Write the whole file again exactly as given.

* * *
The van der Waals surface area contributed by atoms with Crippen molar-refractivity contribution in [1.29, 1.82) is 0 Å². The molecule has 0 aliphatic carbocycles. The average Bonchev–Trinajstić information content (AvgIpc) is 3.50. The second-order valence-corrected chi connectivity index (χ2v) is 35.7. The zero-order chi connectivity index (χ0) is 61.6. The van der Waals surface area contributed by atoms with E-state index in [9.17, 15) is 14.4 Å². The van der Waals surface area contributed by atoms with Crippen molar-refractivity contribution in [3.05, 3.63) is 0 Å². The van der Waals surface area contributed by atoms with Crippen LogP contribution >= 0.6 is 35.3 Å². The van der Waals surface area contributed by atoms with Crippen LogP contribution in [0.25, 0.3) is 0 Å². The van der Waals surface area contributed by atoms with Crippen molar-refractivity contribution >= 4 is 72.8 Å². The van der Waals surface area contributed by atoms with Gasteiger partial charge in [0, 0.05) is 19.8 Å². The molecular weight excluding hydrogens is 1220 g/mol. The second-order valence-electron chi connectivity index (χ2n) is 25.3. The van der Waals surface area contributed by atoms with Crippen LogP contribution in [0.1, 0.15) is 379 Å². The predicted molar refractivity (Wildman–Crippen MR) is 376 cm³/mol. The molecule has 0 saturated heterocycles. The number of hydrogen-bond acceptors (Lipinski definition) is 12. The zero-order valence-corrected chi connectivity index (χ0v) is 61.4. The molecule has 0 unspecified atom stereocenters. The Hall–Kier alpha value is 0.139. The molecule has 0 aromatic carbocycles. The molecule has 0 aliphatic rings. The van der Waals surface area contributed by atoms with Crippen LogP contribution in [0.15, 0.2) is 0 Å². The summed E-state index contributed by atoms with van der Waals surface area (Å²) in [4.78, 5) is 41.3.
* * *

The van der Waals surface area contributed by atoms with Crippen molar-refractivity contribution in [1.29, 1.82) is 0 Å². The molecule has 0 aliphatic carbocycles. The average Bonchev–Trinajstić information content (AvgIpc) is 3.50. The second-order valence-corrected chi connectivity index (χ2v) is 35.7. The zero-order chi connectivity index (χ0) is 61.6. The van der Waals surface area contributed by atoms with E-state index in [9.17, 15) is 14.4 Å². The van der Waals surface area contributed by atoms with Crippen molar-refractivity contribution in [3.05, 3.63) is 0 Å². The van der Waals surface area contributed by atoms with Crippen LogP contribution >= 0.6 is 35.3 Å². The van der Waals surface area contributed by atoms with Crippen LogP contribution in [0.25, 0.3) is 0 Å². The van der Waals surface area contributed by atoms with Crippen molar-refractivity contribution >= 4 is 72.8 Å². The van der Waals surface area contributed by atoms with Gasteiger partial charge in [0, 0.05) is 19.8 Å². The molecular weight excluding hydrogens is 1220 g/mol. The second-order valence-electron chi connectivity index (χ2n) is 25.3. The van der Waals surface area contributed by atoms with Crippen LogP contribution in [0.1, 0.15) is 379 Å². The predicted molar refractivity (Wildman–Crippen MR) is 376 cm³/mol. The molecule has 0 saturated heterocycles. The number of hydrogen-bond acceptors (Lipinski definition) is 12. The zero-order valence-corrected chi connectivity index (χ0v) is 61.4. The molecule has 0 unspecified atom stereocenters. The Hall–Kier alpha value is 0.139. The molecule has 0 aromatic carbocycles. The molecule has 0 aliphatic rings. The van der Waals surface area contributed by atoms with Crippen LogP contribution in [0.15, 0.2) is 0 Å². The summed E-state index contributed by atoms with van der Waals surface area (Å²) in [4.78, 5) is 41.3.